Helen’s first job in education was with a school in the Boston area for children with language impairments, including children who were Deaf. Yet, she yearned to return to Liberia as a teacher, like her mom and dad and aunt before her. Unfortunately, that was during the time of Samuel Doe and Liberia’s civil war. By 2006, the conflict had ended, Ellen Johnson-Sirleaf, a United Methodist laywoman, was elected president, and 15,000 United Nations peacekeepers arrived in the country. Helen decided it was time to make the trip to Liberia.

Her mother said: “Go back to your country. You will be with your godmother and work in an office.”

Helen traveled to Liberia in 2008 to the place where her family had lived. Everyone she met knew her godmother, Mae Roberts, even though Helen couldn’t remember her. After Sunday school, where Helen taught a lot of children, she had Sunday dinner at her godmother’s house every week.

IMG_20151021_120150 copy.jpgThe Hope for the Deaf Ministry at the United Methodist Liberia Annual Conference Compound in Sinkor, Monrovia. PHOTO: COURTESY HELEN ROBERTS-EVANS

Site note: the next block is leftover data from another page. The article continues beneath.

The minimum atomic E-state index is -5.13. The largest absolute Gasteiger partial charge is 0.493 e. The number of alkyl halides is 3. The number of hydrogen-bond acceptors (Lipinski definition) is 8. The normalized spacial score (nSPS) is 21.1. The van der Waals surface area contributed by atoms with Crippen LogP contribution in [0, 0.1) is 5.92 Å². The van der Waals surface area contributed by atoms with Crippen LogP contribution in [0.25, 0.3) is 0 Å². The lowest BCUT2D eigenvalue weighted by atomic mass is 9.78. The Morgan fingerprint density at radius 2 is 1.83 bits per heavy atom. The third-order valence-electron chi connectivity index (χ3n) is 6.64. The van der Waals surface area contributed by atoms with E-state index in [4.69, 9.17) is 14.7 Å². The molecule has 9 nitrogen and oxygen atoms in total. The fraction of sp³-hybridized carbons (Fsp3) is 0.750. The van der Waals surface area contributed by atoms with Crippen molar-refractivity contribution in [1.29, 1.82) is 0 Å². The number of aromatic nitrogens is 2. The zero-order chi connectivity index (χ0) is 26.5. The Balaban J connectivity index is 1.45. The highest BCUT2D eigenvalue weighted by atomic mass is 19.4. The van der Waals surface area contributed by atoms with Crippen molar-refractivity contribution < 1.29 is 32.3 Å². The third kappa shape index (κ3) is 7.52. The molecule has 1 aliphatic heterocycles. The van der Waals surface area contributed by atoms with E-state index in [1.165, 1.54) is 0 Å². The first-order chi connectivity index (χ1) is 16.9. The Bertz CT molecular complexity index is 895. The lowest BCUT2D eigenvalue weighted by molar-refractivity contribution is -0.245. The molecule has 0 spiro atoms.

Liberia needed teachers. Schools had been closed during the civil unrest. The church wanted to reopen its schools. Helen volunteered as director for the Department of General Education and Ministry. “Since I was a little girl, I wanted to teach in Liberia,”
she repeated.

Then in 2009, Helen was officially commissioned as a United Methodist missionary to work with the Liberian UMC’s education department. After the civil war, the major task of the education department was to get the schools up and running. Her job description included supervising the building and renovating of schools, training teachers, and scholarships for students. As the buildings were renovated, her work shifted.